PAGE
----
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Mimesis as Make-Believe: On the Foundations of the Representational Arts Paperback

ISBN-13: 978-0674576032 ISBN-10: 0674576039 Edition: Reprint

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Product Details

  • Series: On the Foundations of the Representational Arts
  • Paperback: 480 pages
  • Publisher: Harvard University Press; Reprint edition (November 14, 1993)
  • Language: English
  • ISBN-10: 0674576039
  • ISBN-13: 978-0674576032
  • Product Dimensions: 2.3 x 3.6 x 0.5 inches
  • Shipping Weight: 1.4 pounds (View shipping rates and policies)
  • Average Customer Review: 5.0 out of 5 stars  See all reviews (1 customer review)
  • Amazon Best Sellers Rank: #155,432 in Books (See Top 100 in Books)

Editorial Reviews

Review

Kendall Walton's book is one of the few genuinely distinguished contributions to aesthetic theory published in the last decade or two. It will be essential reading for anyone in the field and contains much that will be of great interest to scholars and critics of the arts. (Marshall Cohen, University of Southern California)

Rigor, ingenuity and arresting subtlety are evident in the detailed working out of Walton's ideas. (Times Literary Supplement)

Walton's aim...is to explore and explain the foundations of the representational arts. His theory is one that he has stated and restated with increasing detail and sophistication over the last seventeen years, and in this book it bears all the refinement and subtlety of argument that analytic philosophy can muster. This is an engaging, insightful, and persuasive volume. (Philosophy and Literature)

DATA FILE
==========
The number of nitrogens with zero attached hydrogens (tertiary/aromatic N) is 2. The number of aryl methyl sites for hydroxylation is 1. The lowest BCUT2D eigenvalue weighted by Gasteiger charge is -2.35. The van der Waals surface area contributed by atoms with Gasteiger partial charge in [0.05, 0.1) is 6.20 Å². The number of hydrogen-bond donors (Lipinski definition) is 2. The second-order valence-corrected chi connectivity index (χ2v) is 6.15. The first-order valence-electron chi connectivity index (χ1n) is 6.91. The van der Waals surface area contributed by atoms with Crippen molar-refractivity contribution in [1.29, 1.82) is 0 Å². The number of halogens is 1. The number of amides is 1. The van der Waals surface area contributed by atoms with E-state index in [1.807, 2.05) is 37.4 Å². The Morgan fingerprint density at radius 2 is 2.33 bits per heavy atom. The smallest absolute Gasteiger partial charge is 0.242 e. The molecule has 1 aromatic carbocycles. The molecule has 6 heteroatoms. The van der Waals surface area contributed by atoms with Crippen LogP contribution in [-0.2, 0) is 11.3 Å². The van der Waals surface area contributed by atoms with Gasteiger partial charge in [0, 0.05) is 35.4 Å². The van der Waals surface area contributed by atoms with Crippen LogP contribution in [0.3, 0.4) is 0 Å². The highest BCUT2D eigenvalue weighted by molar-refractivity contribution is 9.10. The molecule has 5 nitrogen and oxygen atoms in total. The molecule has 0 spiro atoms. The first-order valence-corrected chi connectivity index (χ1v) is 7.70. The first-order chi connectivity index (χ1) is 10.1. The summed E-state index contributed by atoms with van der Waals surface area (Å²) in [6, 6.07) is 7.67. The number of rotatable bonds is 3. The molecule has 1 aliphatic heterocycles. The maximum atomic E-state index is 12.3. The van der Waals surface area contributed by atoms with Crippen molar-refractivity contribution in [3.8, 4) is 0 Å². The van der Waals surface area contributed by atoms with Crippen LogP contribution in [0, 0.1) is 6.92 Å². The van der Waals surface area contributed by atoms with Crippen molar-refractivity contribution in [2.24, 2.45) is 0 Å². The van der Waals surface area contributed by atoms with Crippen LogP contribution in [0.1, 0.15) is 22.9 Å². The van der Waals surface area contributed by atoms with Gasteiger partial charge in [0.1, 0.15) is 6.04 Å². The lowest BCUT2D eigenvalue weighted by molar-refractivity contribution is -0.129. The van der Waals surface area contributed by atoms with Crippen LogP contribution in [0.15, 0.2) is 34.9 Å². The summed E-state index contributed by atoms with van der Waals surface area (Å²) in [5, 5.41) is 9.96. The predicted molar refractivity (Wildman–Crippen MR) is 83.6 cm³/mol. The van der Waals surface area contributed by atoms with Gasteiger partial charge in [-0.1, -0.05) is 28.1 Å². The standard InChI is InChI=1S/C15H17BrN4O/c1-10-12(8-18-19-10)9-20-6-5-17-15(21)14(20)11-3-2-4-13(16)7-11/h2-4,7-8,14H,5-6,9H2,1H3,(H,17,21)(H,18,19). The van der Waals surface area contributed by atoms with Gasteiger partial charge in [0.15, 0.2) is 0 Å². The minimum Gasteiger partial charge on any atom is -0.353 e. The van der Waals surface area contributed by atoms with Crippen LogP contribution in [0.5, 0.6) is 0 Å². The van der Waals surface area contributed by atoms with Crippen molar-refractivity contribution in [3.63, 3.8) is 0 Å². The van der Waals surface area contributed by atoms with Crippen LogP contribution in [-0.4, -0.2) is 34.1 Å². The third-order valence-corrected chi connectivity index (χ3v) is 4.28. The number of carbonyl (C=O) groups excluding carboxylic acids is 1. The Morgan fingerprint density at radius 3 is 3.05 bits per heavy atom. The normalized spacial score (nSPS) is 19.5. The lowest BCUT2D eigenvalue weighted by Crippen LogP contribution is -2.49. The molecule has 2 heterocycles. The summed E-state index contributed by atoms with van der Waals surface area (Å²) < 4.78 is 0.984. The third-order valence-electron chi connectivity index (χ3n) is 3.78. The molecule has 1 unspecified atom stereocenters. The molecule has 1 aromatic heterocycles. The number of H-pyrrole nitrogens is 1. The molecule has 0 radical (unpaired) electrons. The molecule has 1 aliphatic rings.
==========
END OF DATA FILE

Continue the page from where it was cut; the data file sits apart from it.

This is philosophy at its best; combining the breadth of concern of the best continental philosophy (but shorn of its often wilful cloudiness) and the precision of the best analytical philosophy...A work of very great importance that will set the agenda for discussions in aesthetics for a long time to come. (Philosophy)

Review

Kendall Walton's book is one of the few genuinely distinguished contributions to aesthetic theory published in the last decade or two. It will be essential reading for anyone in the field and contains much that will be of great interest to scholars and critics of the arts. (Marshall Cohen, University of Southern California) --This text refers to an out of print or unavailable edition of this title.

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27 of 31 people found the following review helpful By Yaumo Gaucho on November 30, 2000
Format: Paperback
Mimesis As Make-Believe is one of the most intellectually satisfying books I've read in a long time. Walton begins by exploring some obvious -- but too often neglected -- questions about imagination, fictionality, and make-believe. He then introduces several theories of fiction (from the analytic tradition), and some theories of the ontology fictional beings, until finally introducing his own theory as a solution to the dilemmas others leave unsolved.
Following in the tradition of Wittgenstein and Derrida, Walton argues that fiction comes from playful use of signifiers, what Wittgenstein would call "language games" or "language-play." When we experience fiction, according to Walton, we "act as if" the fictional world were real. Walton introduces an epistemology of fiction, with the operator "it is fictional" functioning much like the operator "it is true" functions in our world -- but with the strong admonition that being fictional is not the same thing as being true.
This philosophy of fiction as a way for humans to "act as if" is appealing on several grounds. It fits well with common sense notions of fiction, and unlike many competing theories, does not force us to go against our pretheoretical ways of talking about fiction. We do not need to commit ourselves to fictional universes housing fictional beings, but we also do not need to say that any statement involving fictional beings is false. Everything is worked out quite precisely, true to the analytic tradition, with a few brief forays into symbolic logic. But unlike many analytic philosopherse, Walton still takes art and fiction seriously, and does not dismiss them as pathological forms of signification.
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